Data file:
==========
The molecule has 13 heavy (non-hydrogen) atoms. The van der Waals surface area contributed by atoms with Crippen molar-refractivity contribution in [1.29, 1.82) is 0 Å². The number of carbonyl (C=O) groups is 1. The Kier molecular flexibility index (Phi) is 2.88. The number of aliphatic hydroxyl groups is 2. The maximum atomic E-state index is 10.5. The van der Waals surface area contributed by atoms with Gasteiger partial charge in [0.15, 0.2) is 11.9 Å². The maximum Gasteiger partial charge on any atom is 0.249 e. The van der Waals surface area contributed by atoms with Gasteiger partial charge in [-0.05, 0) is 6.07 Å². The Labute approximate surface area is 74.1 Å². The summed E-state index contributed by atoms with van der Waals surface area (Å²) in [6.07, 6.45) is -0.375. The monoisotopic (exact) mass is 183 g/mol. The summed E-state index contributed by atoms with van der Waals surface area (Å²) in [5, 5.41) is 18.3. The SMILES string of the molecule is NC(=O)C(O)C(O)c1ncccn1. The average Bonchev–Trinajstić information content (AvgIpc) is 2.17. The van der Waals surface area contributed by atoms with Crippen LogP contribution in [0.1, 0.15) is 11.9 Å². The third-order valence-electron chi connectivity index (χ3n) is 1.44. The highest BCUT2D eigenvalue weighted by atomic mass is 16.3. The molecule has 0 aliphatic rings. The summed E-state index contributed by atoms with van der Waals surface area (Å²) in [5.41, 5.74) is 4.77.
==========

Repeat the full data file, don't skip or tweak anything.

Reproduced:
The molecule has 13 heavy (non-hydrogen) atoms. The van der Waals surface area contributed by atoms with Crippen molar-refractivity contribution in [1.29, 1.82) is 0 Å². The number of carbonyl (C=O) groups is 1. The Kier molecular flexibility index (Phi) is 2.88. The number of aliphatic hydroxyl groups is 2. The maximum atomic E-state index is 10.5. The van der Waals surface area contributed by atoms with Gasteiger partial charge in [0.15, 0.2) is 11.9 Å². The maximum Gasteiger partial charge on any atom is 0.249 e. The van der Waals surface area contributed by atoms with Gasteiger partial charge in [-0.05, 0) is 6.07 Å². The Labute approximate surface area is 74.1 Å². The summed E-state index contributed by atoms with van der Waals surface area (Å²) in [6.07, 6.45) is -0.375. The monoisotopic (exact) mass is 183 g/mol. The summed E-state index contributed by atoms with van der Waals surface area (Å²) in [5, 5.41) is 18.3. The SMILES string of the molecule is NC(=O)C(O)C(O)c1ncccn1. The average Bonchev–Trinajstić information content (AvgIpc) is 2.17. The van der Waals surface area contributed by atoms with Crippen LogP contribution in [0.1, 0.15) is 11.9 Å². The third-order valence-electron chi connectivity index (χ3n) is 1.44. The highest BCUT2D eigenvalue weighted by atomic mass is 16.3. The molecule has 0 aliphatic rings. The summed E-state index contributed by atoms with van der Waals surface area (Å²) in [5.41, 5.74) is 4.77.